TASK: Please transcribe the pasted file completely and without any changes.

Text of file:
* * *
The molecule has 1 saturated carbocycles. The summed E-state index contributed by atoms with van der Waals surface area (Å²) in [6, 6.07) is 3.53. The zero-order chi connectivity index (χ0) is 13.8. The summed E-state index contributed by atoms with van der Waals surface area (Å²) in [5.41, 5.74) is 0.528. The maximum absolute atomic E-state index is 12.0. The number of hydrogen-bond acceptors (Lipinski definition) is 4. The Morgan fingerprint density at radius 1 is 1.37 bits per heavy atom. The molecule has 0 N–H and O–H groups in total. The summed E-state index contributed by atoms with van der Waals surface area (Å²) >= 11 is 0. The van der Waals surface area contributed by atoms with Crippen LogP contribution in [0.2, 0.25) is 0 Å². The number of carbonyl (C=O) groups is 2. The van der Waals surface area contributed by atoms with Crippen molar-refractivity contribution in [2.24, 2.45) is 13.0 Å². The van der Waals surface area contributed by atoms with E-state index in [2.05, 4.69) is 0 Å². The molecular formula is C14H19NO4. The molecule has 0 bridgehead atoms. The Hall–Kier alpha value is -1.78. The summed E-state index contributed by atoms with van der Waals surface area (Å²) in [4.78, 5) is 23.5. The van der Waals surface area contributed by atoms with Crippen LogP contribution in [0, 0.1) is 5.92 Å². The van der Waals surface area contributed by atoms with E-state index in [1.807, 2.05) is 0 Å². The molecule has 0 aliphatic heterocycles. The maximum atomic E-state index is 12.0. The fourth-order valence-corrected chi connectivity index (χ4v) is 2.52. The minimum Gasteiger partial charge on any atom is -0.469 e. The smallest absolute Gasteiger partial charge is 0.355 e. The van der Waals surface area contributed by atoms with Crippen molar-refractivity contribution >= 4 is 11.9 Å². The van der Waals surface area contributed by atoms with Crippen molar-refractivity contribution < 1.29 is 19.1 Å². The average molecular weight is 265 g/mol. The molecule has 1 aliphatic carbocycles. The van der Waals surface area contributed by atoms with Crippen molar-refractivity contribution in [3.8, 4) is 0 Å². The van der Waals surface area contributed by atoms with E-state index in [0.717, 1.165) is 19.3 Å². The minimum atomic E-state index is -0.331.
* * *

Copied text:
The molecule has 1 saturated carbocycles. The summed E-state index contributed by atoms with van der Waals surface area (Å²) in [6, 6.07) is 3.53. The zero-order chi connectivity index (χ0) is 13.8. The summed E-state index contributed by atoms with van der Waals surface area (Å²) in [5.41, 5.74) is 0.528. The maximum absolute atomic E-state index is 12.0. The number of hydrogen-bond acceptors (Lipinski definition) is 4. The Morgan fingerprint density at radius 1 is 1.37 bits per heavy atom. The molecule has 0 N–H and O–H groups in total. The summed E-state index contributed by atoms with van der Waals surface area (Å²) >= 11 is 0. The van der Waals surface area contributed by atoms with Crippen LogP contribution in [0.2, 0.25) is 0 Å². The number of carbonyl (C=O) groups is 2. The van der Waals surface area contributed by atoms with Crippen molar-refractivity contribution in [2.24, 2.45) is 13.0 Å². The van der Waals surface area contributed by atoms with E-state index in [2.05, 4.69) is 0 Å². The molecular formula is C14H19NO4. The molecule has 0 bridgehead atoms. The Hall–Kier alpha value is -1.78. The summed E-state index contributed by atoms with van der Waals surface area (Å²) in [4.78, 5) is 23.5. The van der Waals surface area contributed by atoms with Crippen LogP contribution in [0, 0.1) is 5.92 Å². The van der Waals surface area contributed by atoms with E-state index in [1.807, 2.05) is 0 Å². The molecule has 0 aliphatic heterocycles. The maximum atomic E-state index is 12.0. The fourth-order valence-corrected chi connectivity index (χ4v) is 2.52. The minimum Gasteiger partial charge on any atom is -0.469 e. The smallest absolute Gasteiger partial charge is 0.355 e. The van der Waals surface area contributed by atoms with Crippen molar-refractivity contribution >= 4 is 11.9 Å². The van der Waals surface area contributed by atoms with Crippen molar-refractivity contribution < 1.29 is 19.1 Å². The average molecular weight is 265 g/mol. The molecule has 1 aliphatic carbocycles. The van der Waals surface area contributed by atoms with Crippen molar-refractivity contribution in [3.8, 4) is 0 Å². The van der Waals surface area contributed by atoms with E-state index in [0.717, 1.165) is 19.3 Å². The minimum atomic E-state index is -0.331.